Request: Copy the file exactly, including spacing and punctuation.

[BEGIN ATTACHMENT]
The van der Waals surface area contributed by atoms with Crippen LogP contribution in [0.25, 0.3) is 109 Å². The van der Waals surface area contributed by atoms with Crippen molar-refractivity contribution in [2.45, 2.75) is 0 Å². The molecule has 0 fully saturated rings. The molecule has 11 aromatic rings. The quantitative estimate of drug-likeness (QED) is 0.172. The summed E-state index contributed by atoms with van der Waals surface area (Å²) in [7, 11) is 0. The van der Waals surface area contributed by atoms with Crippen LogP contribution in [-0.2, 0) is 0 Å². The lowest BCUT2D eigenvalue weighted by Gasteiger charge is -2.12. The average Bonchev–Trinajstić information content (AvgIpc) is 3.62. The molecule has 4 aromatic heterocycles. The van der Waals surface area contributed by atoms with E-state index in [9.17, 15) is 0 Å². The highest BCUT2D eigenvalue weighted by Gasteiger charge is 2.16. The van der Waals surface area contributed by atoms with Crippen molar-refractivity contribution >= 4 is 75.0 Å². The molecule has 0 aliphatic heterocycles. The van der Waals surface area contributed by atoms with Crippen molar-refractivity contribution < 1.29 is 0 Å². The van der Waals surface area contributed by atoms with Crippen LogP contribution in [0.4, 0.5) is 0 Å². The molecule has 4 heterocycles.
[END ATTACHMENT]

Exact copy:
The van der Waals surface area contributed by atoms with Crippen LogP contribution in [0.25, 0.3) is 109 Å². The van der Waals surface area contributed by atoms with Crippen molar-refractivity contribution in [2.45, 2.75) is 0 Å². The molecule has 0 fully saturated rings. The molecule has 11 aromatic rings. The quantitative estimate of drug-likeness (QED) is 0.172. The summed E-state index contributed by atoms with van der Waals surface area (Å²) in [7, 11) is 0. The van der Waals surface area contributed by atoms with Crippen LogP contribution in [-0.2, 0) is 0 Å². The lowest BCUT2D eigenvalue weighted by Gasteiger charge is -2.12. The average Bonchev–Trinajstić information content (AvgIpc) is 3.62. The molecule has 4 aromatic heterocycles. The van der Waals surface area contributed by atoms with E-state index in [9.17, 15) is 0 Å². The highest BCUT2D eigenvalue weighted by Gasteiger charge is 2.16. The van der Waals surface area contributed by atoms with Crippen molar-refractivity contribution >= 4 is 75.0 Å². The molecule has 0 aliphatic heterocycles. The van der Waals surface area contributed by atoms with Crippen molar-refractivity contribution < 1.29 is 0 Å². The van der Waals surface area contributed by atoms with Crippen LogP contribution in [0.4, 0.5) is 0 Å². The molecule has 4 heterocycles.